Tuesday, March 11, 2014

United States v. Chhun, No. 10-50296 (9th Cir. Mar. 11, 2014) (Bea, J., with O'Scannlain and Graber) ---
What does it mean for two countries to be "at peace"?  Does there have to be an ongoing military operation, or can there merely be tensions and hostilities that have been kept just below the boiling point for a long time?  And what is the way to properly object to a jury instruction involving this question when the district court has already ruled on what it means?

The defendant is a Cambodian immigrant who came to the United States as a child with his family to escape the Pol Pot regime.  Between 1999 and 2000, he conspired with others to overthrow the regime of Hun Sen, an ally of Pol Pot who had come to power following a coup in 1997.  His coconspirators formed the Cambodian Freedom Fighters and ultimately launched "Operation Volcano" in November 2000, which was rebuffed by government tanks after several government buildings in Phomh Penh had been attacked.  CFF soldiers and a civilian were killed in the attack.  After Operation Volcano, the defendant returned to the United States and resumed his life as a tax preparer.

That is, until four and a half years later, when he was indicted on (among other charges) violating 18 U.S.C. § 960, the Neutrality Act.  "Whoever," the Act provides, sets forth from the United States to participate in "any military or naval expedition or enterprise" directed against any country "with whom the United States is at peace," shall be punished under the code.  (He was also charged under 18 U.S.C. § 956(b), which also has the "at peace" element and which carries a maximum 25-year sentence.)  The Ninth Circuit held that the "at peace" question is for a jury to decide as a matter of fact, rather than a question of law for a judge -- the parties had agreed as much at trial, even though the defendant on appeal pointed to resolutions from the House and Senate in 1998 that supported prosecuting Hun Sen for human rights violations that he committed in the coup. 

The court then ruled that the defendant did not properly preserve his challenge to the definition of "at peace" in the jury instructions.  The defendant did not state his grounds for objecting to the instructions, which ordinarily might forfeit an appellate challenge (except for plain error).  But if doing so would be a "pointless formality," there's no need to state the grounds.  Under United States v. Klinger, 128 F.3d 705, 711 (9th Cir. 1997), a "pointless formality" occurs if the defendant argues the disputed matter with the court "throughout the trial," the record makes clear that the court knew what the defendant's position was, and the party proposed an alternative instruction.  Here, the definition of the term "at peace" had been the subject of two of the court's orders, one of which was published in Federal Supplement, Second Series.  In that order, the district court had "tried to articulate" the defendant's position for him.  But what ultimately doomed his objection to the jury instruction to plain-error review was his failure to propose an alternative instruction, either before the district court or the Ninth Circuit.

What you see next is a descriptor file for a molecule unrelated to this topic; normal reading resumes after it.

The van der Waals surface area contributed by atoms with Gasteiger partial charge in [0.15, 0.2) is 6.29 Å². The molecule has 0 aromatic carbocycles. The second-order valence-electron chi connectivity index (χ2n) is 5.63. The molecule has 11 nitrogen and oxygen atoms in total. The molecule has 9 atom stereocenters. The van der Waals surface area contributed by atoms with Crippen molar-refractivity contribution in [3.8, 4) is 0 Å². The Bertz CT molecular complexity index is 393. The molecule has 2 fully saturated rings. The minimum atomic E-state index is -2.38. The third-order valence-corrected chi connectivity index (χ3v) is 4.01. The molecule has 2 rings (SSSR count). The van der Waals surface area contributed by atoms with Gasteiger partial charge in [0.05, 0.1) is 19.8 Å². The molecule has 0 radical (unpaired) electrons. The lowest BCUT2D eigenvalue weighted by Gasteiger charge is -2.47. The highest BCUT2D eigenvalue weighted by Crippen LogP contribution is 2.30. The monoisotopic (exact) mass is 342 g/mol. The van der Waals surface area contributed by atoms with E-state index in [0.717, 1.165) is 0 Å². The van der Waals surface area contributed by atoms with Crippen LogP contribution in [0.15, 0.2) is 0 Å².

So then what does it mean for the United States to be "at peace" with a foreign country?  The Southern District of Florida had held that the United States was not "at peace" with Nicaragua when the CIA was funding the Contra rebels, and the Eastern District of California had granted discovery to the defendant to determine whether there had been either an overt or covert military operation against Laos in 2009.  And the Neutrality Act itself had been passed -- in 1794 -- in response to the attempt of French diplomats to use the United States as a staging ground in its war against England.  The point of the act was to prevent United States nationals from becoming involved in foreign wars.  Thus the meaning of "at peace" required "active military operations," and the district court did not plainly err when it included that definition in its jury instruction. 

The defendant was also convicted under 18 U.S.C. § 956 (a), a provision of AEDPA that imposed a maximum life sentence for those who conspire to commit murder abroad.  The court held that this provision was not unconstitutionally vague, and then upheld the life sentence recommended by the probation office as both procedurally and substantively reasonable.

The opinion is here:


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